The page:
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June 12, 2013

U of L expert to discuss ongoing drug problem

Free event is Thursday

NEW ALBANY —

While his presentation will only last one hour, Dr. Saeed Jortani hopes his lesson will last a lifetime.

Jortani, toxicologist and associate professor of pathology and lab medicine at the University of Louisville, will discuss the trend of synthetic drugs, drugs in schools and how these drugs can hurt the body. The event is from 6:30 to 7:30 p.m. Thursday, June 13, at Floyd Memorial Hospital’s Paris Health Education Center.  

Jortani wants both children and parents to attend his presentation. He said both need to know about these drugs and the damage they can do.

“I want to increase the knowledge base of the community when it comes to these new drugs on the street, which are being introduced all the time,” Jortani said. ‘My approach is to teach children and parents in one session. They will both be in the same room receiving the same information. Parents will know what to look for ...  . This is very important.”

Jortani will talk about familiar drugs — marijuana, cocaine, methamphetamines — but also the rise of synthetic drugs in recent years and the effects of a new drug called smiles.

‘It’s very dangerous,” he said. “There have been several cases of death in children using this drug. There are cases of kids hitting their heads on concrete or telephone poles over and over and suffering severe head injury. It’s very potent. It resembles ecstasy in the first few hours and then LSD after that.”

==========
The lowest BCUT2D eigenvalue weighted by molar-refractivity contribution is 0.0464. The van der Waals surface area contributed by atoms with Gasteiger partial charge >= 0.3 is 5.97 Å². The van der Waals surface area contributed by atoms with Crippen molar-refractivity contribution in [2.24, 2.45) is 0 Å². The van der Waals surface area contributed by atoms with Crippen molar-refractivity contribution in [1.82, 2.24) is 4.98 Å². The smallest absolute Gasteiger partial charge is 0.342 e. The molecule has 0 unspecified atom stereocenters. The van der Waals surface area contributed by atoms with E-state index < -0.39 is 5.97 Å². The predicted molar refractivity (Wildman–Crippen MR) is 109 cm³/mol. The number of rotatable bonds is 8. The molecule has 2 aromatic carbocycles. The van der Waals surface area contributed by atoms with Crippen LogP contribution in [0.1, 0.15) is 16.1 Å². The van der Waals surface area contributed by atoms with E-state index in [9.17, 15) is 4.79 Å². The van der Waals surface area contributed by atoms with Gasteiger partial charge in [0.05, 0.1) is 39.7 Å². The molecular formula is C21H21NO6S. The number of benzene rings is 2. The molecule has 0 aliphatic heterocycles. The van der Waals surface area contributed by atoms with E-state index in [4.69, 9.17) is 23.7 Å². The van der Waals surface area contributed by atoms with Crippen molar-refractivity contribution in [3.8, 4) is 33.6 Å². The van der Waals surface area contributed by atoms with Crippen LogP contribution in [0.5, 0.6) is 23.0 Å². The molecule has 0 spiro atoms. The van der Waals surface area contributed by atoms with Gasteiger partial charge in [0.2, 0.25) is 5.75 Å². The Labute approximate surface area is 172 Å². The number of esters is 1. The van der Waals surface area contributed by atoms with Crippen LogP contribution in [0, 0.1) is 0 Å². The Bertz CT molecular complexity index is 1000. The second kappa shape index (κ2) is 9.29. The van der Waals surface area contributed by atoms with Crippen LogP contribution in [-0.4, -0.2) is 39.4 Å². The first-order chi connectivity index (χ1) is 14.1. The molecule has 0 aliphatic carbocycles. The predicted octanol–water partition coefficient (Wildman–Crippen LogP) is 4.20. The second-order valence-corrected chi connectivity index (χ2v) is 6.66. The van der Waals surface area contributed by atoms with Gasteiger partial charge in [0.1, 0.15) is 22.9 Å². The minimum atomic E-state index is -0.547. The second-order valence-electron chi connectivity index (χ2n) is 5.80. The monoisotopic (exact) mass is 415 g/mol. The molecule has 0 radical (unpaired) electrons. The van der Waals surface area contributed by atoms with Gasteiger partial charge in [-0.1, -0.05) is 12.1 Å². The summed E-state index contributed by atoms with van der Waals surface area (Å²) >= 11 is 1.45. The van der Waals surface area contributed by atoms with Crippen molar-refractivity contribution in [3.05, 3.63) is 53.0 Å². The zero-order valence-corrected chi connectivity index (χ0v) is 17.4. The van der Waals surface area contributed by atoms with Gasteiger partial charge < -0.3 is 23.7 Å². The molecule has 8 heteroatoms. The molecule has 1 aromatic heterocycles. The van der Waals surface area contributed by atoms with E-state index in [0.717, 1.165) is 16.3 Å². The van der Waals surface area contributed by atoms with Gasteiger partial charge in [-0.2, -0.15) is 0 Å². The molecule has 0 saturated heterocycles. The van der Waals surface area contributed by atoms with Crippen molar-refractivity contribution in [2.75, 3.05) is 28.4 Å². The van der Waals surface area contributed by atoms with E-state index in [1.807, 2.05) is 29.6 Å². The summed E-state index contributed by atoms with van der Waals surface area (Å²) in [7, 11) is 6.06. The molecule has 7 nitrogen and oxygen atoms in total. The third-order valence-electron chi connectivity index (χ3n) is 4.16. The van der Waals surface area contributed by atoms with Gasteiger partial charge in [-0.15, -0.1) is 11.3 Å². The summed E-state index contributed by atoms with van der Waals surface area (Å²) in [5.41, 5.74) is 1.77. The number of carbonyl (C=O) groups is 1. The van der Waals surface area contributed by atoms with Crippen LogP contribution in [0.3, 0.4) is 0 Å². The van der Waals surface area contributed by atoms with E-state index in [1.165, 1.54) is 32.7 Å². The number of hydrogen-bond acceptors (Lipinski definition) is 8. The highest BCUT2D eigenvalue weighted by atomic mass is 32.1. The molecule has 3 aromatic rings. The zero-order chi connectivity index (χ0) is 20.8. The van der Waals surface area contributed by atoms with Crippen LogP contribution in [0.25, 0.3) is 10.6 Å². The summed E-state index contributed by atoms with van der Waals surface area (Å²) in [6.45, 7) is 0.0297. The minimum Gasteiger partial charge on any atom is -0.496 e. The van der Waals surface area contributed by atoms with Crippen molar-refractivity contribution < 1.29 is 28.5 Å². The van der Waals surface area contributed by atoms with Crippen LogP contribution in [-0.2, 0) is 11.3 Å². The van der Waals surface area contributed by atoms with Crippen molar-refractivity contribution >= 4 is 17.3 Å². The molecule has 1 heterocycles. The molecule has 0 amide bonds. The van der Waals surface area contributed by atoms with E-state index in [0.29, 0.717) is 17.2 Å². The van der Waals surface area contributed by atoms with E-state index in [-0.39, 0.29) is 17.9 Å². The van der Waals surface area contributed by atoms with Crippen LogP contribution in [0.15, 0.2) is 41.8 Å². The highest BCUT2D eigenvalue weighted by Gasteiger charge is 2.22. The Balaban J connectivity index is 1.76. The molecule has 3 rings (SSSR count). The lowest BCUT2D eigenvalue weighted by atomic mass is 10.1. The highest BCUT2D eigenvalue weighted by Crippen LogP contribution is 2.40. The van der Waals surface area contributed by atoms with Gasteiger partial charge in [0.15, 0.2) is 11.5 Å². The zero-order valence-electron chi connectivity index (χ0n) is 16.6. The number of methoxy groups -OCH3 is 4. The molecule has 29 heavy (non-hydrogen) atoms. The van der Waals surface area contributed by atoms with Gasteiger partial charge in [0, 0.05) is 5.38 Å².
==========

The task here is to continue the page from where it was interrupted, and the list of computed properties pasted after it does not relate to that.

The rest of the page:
Jortani said children as young as middle school have been introduced to drugs. He said his daughter who attends a top-notch high school in Louisville believes half of her classmates smoke marijuana every day.

“This is not someone else’s problem,” he said. “I try to be a resource for them and educate them on this problem.”

He also said many times medical personnel will be baffled by a synthetic-overdose case because the drug will not show up in medical screenings.

“Someone could overdose and the physician may not know what to do because the drug screens didn’t pick it up,” Jortani said. 

The lecture is free but seating is limited. For reservations or for more information call 1-800-4-SOURCE or go online at floydmemorial.com/ events.

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